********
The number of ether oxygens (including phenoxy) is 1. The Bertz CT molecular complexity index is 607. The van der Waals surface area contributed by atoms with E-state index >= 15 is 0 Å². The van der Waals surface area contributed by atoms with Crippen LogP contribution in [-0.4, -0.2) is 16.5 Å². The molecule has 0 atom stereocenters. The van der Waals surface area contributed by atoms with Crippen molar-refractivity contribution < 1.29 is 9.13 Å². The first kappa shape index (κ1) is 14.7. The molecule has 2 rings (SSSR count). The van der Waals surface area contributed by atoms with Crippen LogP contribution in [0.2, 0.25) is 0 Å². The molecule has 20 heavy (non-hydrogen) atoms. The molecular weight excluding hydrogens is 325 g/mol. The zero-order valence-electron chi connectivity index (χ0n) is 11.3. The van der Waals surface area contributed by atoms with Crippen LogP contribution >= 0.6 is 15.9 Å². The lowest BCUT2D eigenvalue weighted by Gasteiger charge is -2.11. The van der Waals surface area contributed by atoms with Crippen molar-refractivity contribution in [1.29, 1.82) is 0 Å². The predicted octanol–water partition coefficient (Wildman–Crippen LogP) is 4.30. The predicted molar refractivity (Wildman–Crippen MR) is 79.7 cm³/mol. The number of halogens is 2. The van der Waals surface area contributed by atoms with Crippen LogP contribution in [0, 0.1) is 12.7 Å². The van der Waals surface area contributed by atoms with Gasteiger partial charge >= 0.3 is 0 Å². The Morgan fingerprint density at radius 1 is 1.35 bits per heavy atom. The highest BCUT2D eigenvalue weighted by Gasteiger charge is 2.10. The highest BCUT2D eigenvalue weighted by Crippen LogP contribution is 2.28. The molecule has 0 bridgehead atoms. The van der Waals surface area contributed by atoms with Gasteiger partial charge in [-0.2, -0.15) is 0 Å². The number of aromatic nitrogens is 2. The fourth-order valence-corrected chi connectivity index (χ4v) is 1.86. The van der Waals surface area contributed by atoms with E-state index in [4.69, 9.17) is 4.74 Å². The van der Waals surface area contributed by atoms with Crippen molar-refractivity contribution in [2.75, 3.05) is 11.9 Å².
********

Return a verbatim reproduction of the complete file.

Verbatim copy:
The number of ether oxygens (including phenoxy) is 1. The Bertz CT molecular complexity index is 607. The van der Waals surface area contributed by atoms with E-state index >= 15 is 0 Å². The van der Waals surface area contributed by atoms with Crippen LogP contribution in [-0.4, -0.2) is 16.5 Å². The molecule has 0 atom stereocenters. The van der Waals surface area contributed by atoms with Crippen molar-refractivity contribution < 1.29 is 9.13 Å². The first kappa shape index (κ1) is 14.7. The molecule has 2 rings (SSSR count). The van der Waals surface area contributed by atoms with Crippen LogP contribution in [0.2, 0.25) is 0 Å². The molecule has 20 heavy (non-hydrogen) atoms. The molecular weight excluding hydrogens is 325 g/mol. The zero-order valence-electron chi connectivity index (χ0n) is 11.3. The van der Waals surface area contributed by atoms with Crippen LogP contribution >= 0.6 is 15.9 Å². The lowest BCUT2D eigenvalue weighted by Gasteiger charge is -2.11. The van der Waals surface area contributed by atoms with Crippen molar-refractivity contribution in [1.29, 1.82) is 0 Å². The predicted octanol–water partition coefficient (Wildman–Crippen LogP) is 4.30. The predicted molar refractivity (Wildman–Crippen MR) is 79.7 cm³/mol. The number of halogens is 2. The van der Waals surface area contributed by atoms with Crippen LogP contribution in [0, 0.1) is 12.7 Å². The van der Waals surface area contributed by atoms with Gasteiger partial charge >= 0.3 is 0 Å². The Morgan fingerprint density at radius 1 is 1.35 bits per heavy atom. The highest BCUT2D eigenvalue weighted by Gasteiger charge is 2.10. The highest BCUT2D eigenvalue weighted by Crippen LogP contribution is 2.28. The molecule has 0 bridgehead atoms. The van der Waals surface area contributed by atoms with Gasteiger partial charge in [-0.2, -0.15) is 0 Å². The number of aromatic nitrogens is 2. The fourth-order valence-corrected chi connectivity index (χ4v) is 1.86. The van der Waals surface area contributed by atoms with E-state index in [4.69, 9.17) is 4.74 Å². The van der Waals surface area contributed by atoms with Crippen molar-refractivity contribution in [2.75, 3.05) is 11.9 Å².